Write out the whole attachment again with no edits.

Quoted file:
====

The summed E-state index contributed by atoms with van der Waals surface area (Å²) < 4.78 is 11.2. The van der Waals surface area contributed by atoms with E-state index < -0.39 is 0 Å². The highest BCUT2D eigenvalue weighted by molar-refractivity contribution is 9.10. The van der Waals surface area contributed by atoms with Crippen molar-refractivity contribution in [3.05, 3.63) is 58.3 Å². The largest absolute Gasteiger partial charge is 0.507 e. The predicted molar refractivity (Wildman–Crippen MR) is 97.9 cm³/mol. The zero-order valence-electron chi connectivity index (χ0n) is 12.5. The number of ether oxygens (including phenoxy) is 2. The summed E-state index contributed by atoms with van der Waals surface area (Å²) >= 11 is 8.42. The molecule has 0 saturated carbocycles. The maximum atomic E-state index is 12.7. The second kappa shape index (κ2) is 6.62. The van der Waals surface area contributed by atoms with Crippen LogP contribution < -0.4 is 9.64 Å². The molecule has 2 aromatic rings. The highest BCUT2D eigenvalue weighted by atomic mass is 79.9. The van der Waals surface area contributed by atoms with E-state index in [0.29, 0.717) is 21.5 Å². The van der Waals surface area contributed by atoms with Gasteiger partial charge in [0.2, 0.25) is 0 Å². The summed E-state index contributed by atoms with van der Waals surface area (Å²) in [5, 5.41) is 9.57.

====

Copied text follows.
The summed E-state index contributed by atoms with van der Waals surface area (Å²) < 4.78 is 11.2. The van der Waals surface area contributed by atoms with E-state index < -0.39 is 0 Å². The highest BCUT2D eigenvalue weighted by molar-refractivity contribution is 9.10. The van der Waals surface area contributed by atoms with Crippen molar-refractivity contribution in [3.05, 3.63) is 58.3 Å². The largest absolute Gasteiger partial charge is 0.507 e. The predicted molar refractivity (Wildman–Crippen MR) is 97.9 cm³/mol. The zero-order valence-electron chi connectivity index (χ0n) is 12.5. The number of ether oxygens (including phenoxy) is 2. The summed E-state index contributed by atoms with van der Waals surface area (Å²) >= 11 is 8.42. The molecule has 0 saturated carbocycles. The maximum atomic E-state index is 12.7. The second kappa shape index (κ2) is 6.62. The van der Waals surface area contributed by atoms with Crippen LogP contribution < -0.4 is 9.64 Å². The molecule has 2 aromatic rings. The highest BCUT2D eigenvalue weighted by atomic mass is 79.9. The van der Waals surface area contributed by atoms with E-state index in [0.29, 0.717) is 21.5 Å². The van der Waals surface area contributed by atoms with Gasteiger partial charge in [0.2, 0.25) is 0 Å². The summed E-state index contributed by atoms with van der Waals surface area (Å²) in [5, 5.41) is 9.57.